The Physicians added that the Pyriproxyfen is manufactured by Sumitomo Chemical, a Japanese “strategic partner” of Monsanto. Pyriproxyfen is a growth inhibitor of mosquito larvae, which alters the development process from larva to pupa to adult, thus generating malformations in developing mosquitoes and killing or disabling them. It acts as an insect juvenile hormone or juvenoid, and has the effect of inhibiting the development of adult insect characteristics (for example, wings and mature external genitalia) and reproductive development. It is an endocrine disruptor and is teratogenic (causes birth defects), according to the Physicians.

The Physicians commented: “Malformations detected in thousands of children from pregnant women living in areas where the Brazilian state added Pyriproxyfen to drinking water are not a coincidence, even though the Ministry of Health places a direct blame on the Zika virus for this damage.”

They also noted that Zika has traditionally been held to be a relatively benign disease that has never before been associated with birth defects, even in areas where it infects 75% of the population.

Since 2014, the insecticide Pyriproxyfen has been use to kill mosquitos in water tanks in Brazil

Larvicide the most likely culprit in birth defects

Pyriproxyfen is a relatively new introduction to the Brazilian environment; the microcephaly increase is a relatively new phenomenon. So the larvicide seems a plausible causative factor in microcephaly – far more so than GM mosquitoes, which some have blamed for the Zika epidemic and thus for the birth defects. There is no sound evidence to support the notion promoted by some sources that GM mosquitoes can cause Zika, which in turn can cause microcephaly. In fact, out of 404 confirmed microcephaly cases in Brazil, only 17 (4.2%) tested positive for the Zika virus.

Brazilian health experts agree Pyriproxyfen is chief suspect

The Argentine Physicians’ report, which also addresses the Dengue fever epidemic in Brazil, concurs with the findings of a separate report on the Zika outbreak by the Brazilian doctors’ and public health researchers’ organisation, Abrasco.[2]

Abrasco also names Pyriproxyfen as a likely cause of the microcephaly. It condemns the strategy of chemical control of Zika-carrying mosquitoes, which it says is contaminating the environment as well as people and is not decreasing the numbers of mosquitoes. Abrasco suggests that this strategy is in fact driven by the commercial interests of the chemical industry, which it says is deeply integrated into the Latin American ministries of health, as well as the World Health Organization and the Pan American Health Organisation.

Abrasco names the British GM insect company Oxitec as part of the corporate lobby that is distorting the facts about Zika to suit its own profit-making agenda. Oxitec sells GM mosquitoes engineered for sterility and markets them as a disease-combatting product – a strategy condemned by the Argentine Physicians as “a total failure, except for the company supplying mosquitoes”.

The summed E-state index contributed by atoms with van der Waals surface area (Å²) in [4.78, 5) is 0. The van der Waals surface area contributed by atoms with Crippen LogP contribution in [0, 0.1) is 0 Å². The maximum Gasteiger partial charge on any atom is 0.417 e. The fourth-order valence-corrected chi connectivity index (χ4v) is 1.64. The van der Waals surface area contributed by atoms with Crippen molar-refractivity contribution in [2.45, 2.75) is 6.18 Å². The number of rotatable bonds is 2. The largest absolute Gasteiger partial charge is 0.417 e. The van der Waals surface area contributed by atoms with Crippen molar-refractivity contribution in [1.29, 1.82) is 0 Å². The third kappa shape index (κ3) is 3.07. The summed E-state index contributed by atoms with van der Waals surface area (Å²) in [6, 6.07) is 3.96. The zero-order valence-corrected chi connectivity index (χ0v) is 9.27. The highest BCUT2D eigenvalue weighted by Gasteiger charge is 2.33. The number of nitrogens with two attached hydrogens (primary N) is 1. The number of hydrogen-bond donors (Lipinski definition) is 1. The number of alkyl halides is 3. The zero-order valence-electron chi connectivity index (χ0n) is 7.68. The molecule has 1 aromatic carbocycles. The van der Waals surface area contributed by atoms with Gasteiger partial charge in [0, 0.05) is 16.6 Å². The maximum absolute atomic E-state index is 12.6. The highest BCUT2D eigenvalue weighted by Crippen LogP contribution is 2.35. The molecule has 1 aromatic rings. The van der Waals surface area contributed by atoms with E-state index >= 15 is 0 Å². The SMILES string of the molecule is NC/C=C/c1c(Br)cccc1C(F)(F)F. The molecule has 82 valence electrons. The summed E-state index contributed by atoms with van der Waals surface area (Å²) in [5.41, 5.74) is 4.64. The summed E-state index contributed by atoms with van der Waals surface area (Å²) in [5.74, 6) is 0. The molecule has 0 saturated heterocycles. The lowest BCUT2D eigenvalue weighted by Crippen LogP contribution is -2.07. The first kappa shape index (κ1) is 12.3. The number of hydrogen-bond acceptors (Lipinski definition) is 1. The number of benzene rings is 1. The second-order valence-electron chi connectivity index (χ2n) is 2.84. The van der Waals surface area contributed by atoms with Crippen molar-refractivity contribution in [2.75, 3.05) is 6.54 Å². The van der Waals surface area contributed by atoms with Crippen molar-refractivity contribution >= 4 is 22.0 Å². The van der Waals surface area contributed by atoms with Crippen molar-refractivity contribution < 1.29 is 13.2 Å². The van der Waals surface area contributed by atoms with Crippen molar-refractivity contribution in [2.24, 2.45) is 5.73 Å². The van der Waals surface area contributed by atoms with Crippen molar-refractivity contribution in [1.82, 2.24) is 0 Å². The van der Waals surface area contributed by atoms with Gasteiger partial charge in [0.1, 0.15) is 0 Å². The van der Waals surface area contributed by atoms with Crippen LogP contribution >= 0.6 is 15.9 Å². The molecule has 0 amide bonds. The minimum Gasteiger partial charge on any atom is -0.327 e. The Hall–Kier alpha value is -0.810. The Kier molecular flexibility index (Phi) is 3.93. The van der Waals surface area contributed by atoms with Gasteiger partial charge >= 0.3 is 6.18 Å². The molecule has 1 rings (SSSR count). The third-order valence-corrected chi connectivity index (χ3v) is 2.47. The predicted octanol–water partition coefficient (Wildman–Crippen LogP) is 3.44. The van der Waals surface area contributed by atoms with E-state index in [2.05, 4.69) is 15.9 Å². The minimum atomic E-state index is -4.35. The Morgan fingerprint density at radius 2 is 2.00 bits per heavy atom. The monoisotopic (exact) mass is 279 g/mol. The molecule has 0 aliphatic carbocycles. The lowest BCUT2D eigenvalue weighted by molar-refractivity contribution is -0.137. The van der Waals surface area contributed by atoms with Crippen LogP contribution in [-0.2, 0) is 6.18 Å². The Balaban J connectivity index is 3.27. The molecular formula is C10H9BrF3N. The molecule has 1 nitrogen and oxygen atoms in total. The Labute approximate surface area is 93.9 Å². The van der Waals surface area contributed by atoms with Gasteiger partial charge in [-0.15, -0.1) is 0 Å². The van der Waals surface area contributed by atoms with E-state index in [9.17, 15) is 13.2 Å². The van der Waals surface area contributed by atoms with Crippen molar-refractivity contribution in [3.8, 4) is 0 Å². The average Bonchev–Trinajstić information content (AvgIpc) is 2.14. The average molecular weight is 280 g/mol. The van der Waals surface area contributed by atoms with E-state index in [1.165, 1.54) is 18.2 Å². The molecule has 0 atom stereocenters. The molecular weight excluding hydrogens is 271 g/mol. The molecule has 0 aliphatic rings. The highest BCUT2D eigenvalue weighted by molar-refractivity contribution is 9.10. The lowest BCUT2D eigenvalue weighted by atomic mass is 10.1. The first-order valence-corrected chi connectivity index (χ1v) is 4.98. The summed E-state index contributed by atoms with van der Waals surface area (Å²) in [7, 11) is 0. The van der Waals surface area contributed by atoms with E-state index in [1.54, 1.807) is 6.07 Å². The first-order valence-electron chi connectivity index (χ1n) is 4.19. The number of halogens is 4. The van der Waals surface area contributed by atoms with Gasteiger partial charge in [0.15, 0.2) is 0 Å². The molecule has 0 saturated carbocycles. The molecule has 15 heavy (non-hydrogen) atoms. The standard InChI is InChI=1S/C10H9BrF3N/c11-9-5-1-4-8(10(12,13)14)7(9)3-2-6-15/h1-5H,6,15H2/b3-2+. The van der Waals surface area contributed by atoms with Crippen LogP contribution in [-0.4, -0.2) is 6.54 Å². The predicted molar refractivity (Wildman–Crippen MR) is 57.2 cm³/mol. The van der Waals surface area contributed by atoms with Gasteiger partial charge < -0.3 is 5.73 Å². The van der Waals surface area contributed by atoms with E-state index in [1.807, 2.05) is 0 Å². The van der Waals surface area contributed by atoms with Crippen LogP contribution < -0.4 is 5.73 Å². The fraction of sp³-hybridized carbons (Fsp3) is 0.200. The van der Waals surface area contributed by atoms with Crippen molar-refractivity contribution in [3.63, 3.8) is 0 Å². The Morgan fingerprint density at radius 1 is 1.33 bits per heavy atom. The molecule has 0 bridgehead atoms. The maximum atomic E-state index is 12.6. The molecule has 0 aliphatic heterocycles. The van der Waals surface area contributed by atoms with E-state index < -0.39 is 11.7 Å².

The poor suffer most

Both the Brazilian and Argentine doctors’ and researchers’ associations agree that poverty is a key neglected factor in the Zika epidemic. Abrasco condemned the Brazilian government for its “deliberate concealment” of economic and social causes: “In Argentina and across America the poorest populations with the least access to sanitation and safe water suffer most from the outbreak.” The Argentine Physicians agreed, stating, “The basis of the progress of the disease lies in inequality and poverty.”

Abrasco added that the disease is closely linked to environmental degradation: floods caused by logging and the massive use of herbicides on (GM) herbicide-tolerant soy crops – in short, “the impacts of extractive industries”.

The notion that environmental degradation may a factor in the spread of Zika finds backing in the view of Dino Martins, PhD, a Kenyan entomologist. Martins said that “the explosion of mosquitoes in urban areas, which is driving the Zika crisis” is caused by “a lack of natural diversity that would otherwise keep mosquito populations under control, and the proliferation of waste and lack of disposal in some areas which provide artificial habitat for breeding mosquitoes”.

 

daily alternative | alternative news – Argentine and Brazilian Doctors Name Larvicide as Potential Cause of Microcephaly

via Argentine and Brazilian Doctors Name Larvicide as Potential Cause of Microcephaly.

Continue Reading
  • Latest Crypto Price

    1 BTC = $11070.96 USD  (via Coinbase)
    1 ETH = $385.33 USD  (via Coinbase)
    1 LTC = $48.45 USD  (via Coinbase)
    Quotes delayed up to 2 minutes.

    Follow us on Twitter

    Facebook

    Trending

    By continuing to use the site, you agree to the use of cookies. more information

    The cookie settings on this website are set to "allow cookies" to give you the best browsing experience possible. If you continue to use this website without changing your cookie settings or you click "Accept" below then you are consenting to this.

    Close